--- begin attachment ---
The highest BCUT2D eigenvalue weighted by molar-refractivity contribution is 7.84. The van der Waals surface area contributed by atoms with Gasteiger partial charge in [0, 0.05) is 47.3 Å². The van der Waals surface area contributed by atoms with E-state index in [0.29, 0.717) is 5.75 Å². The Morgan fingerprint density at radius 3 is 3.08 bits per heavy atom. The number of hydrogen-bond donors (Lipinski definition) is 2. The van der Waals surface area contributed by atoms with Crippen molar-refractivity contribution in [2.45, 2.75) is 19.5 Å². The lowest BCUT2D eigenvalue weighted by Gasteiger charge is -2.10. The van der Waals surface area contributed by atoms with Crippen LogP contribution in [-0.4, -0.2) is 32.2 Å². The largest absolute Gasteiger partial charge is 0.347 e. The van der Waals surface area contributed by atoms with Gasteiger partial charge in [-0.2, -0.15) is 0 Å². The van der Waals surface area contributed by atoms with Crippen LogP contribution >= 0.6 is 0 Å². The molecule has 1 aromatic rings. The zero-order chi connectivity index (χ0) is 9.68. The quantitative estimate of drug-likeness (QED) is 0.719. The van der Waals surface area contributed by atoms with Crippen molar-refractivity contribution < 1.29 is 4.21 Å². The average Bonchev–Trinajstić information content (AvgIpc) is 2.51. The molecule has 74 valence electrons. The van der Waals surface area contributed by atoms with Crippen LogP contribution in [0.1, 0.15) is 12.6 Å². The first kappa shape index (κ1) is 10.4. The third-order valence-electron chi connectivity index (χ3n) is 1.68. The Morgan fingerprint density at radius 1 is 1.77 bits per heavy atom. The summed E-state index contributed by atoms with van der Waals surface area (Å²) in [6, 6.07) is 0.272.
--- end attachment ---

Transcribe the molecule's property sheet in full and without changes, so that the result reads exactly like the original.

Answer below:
The highest BCUT2D eigenvalue weighted by molar-refractivity contribution is 7.84. The van der Waals surface area contributed by atoms with Gasteiger partial charge in [0, 0.05) is 47.3 Å². The van der Waals surface area contributed by atoms with E-state index in [0.29, 0.717) is 5.75 Å². The Morgan fingerprint density at radius 3 is 3.08 bits per heavy atom. The number of hydrogen-bond donors (Lipinski definition) is 2. The van der Waals surface area contributed by atoms with Crippen molar-refractivity contribution in [2.45, 2.75) is 19.5 Å². The lowest BCUT2D eigenvalue weighted by Gasteiger charge is -2.10. The van der Waals surface area contributed by atoms with Crippen LogP contribution in [-0.4, -0.2) is 32.2 Å². The largest absolute Gasteiger partial charge is 0.347 e. The van der Waals surface area contributed by atoms with Gasteiger partial charge in [-0.2, -0.15) is 0 Å². The van der Waals surface area contributed by atoms with Crippen LogP contribution >= 0.6 is 0 Å². The molecule has 1 aromatic rings. The zero-order chi connectivity index (χ0) is 9.68. The quantitative estimate of drug-likeness (QED) is 0.719. The van der Waals surface area contributed by atoms with Crippen molar-refractivity contribution < 1.29 is 4.21 Å². The average Bonchev–Trinajstić information content (AvgIpc) is 2.51. The molecule has 74 valence electrons. The van der Waals surface area contributed by atoms with Crippen LogP contribution in [0.1, 0.15) is 12.6 Å². The first kappa shape index (κ1) is 10.4. The third-order valence-electron chi connectivity index (χ3n) is 1.68. The Morgan fingerprint density at radius 1 is 1.77 bits per heavy atom. The summed E-state index contributed by atoms with van der Waals surface area (Å²) in [6, 6.07) is 0.272.